It has been almost 30 years in the making, but the first of Honda's long-awaited private jets are about to start being delivered to customers. For about $4.5 million, those happy customers will get an innovative, small jet aircraft, powered by unique wing-mounted engines produced by a joint venture between Honda and General Electric . But all of this raises a question: Why the heck is a mass-market automaker spending big bucks to produce a luxurious private jet?
Why a small jet aircraft is a Honda kind of project Honda's founder, Soichiro Honda, had long wanted to apply the company's penchant for mechanical innovation to aircraft. But it wasn't until 1986 that a young engineer named Michimasa Fujino was given the green light to start the long process of developing the first flying Honda.
Most automakers wouldn't even consider such a project. But Honda's culture has long supported tinkering by engineers. And that tinkering has led to interesting new lines of business in the past: In addition to making cars and motorcycles, Honda also manufacturers power equipment (like lawnmowers) and marine engines. In a way, it's not surprising that Honda would try its hand at building an aircraft -- and it's not surprising that the company would find a way to build a business case for such a venture.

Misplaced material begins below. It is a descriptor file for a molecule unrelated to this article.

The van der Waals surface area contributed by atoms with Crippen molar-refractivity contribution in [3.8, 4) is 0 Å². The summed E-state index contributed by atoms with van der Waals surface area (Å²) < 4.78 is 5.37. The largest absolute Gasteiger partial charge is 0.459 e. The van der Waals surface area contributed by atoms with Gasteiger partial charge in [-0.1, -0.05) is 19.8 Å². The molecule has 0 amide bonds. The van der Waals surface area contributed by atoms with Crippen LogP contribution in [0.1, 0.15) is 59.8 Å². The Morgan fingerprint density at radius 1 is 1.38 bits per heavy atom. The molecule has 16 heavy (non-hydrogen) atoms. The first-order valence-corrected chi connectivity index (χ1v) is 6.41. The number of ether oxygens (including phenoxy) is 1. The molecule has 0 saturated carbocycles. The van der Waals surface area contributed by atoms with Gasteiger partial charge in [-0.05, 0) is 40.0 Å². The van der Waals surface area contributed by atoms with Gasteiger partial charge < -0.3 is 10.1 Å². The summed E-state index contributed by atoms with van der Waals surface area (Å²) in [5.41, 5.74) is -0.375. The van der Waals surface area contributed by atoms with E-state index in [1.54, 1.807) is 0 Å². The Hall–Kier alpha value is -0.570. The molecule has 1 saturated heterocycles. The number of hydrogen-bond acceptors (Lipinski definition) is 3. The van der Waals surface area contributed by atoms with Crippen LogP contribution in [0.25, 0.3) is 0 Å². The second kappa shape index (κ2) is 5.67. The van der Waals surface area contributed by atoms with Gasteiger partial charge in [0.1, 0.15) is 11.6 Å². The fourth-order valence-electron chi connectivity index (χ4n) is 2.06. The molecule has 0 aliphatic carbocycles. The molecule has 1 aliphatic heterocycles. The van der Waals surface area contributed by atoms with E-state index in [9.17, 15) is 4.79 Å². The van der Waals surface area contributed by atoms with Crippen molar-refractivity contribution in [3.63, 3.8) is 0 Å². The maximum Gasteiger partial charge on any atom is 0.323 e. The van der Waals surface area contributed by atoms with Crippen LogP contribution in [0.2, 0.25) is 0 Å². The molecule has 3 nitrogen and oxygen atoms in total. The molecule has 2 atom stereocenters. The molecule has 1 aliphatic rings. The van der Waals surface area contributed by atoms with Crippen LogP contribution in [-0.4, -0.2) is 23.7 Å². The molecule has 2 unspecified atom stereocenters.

The aircraft it has chosen to build is interesting. As business jets go, the HondaJet is pretty small. As typically configured, it will seat six people (including the flight crew), and offer a range of 1180 nautical miles at a maximum cruise speed of 420 knots. It's powered by two small jet engines set -- unusually -- on pylons rising from the wings, an arrangement that Honda says allows for a roomier cabin.
Applying automaking expertise to the small-volume world of aircraft But while some have dubbed the jet "the Civic of the skies," at a price of $4.5 million the HondaJet is hardly a mass-market proposition. It's considerably more than the $3.35 million you'll pay for the similarly sized Citation Mustang, built by Textron subsidiary Cessna.
The Mustang offers similar range to the HondaJet, but it's not quite as fast. Honda thinks that its auto-making expertise will give it some advantages over companies like Cessna. It says that the HondaJet is the "fastest, highest-flying, and most fuel-efficient aircraft in its class." But Honda thinks that its advantages go beyond the technical specifications.
For instance, some competitors produce in such small numbers that their jets' interiors are essentially hand-made, and fit and finish can be iffy. Honda plans to do (much) better by bringing the same level of precision and standardization found in an Accord's interior to the HondaJet. Its mass-production expertise could make a big difference in other ways. Honda says that it will be able to build 80 of the jets a year at its factory in North Carolina, about double what its rivals manage. It will need that capacity: Honda already has over 100 orders for its new plane.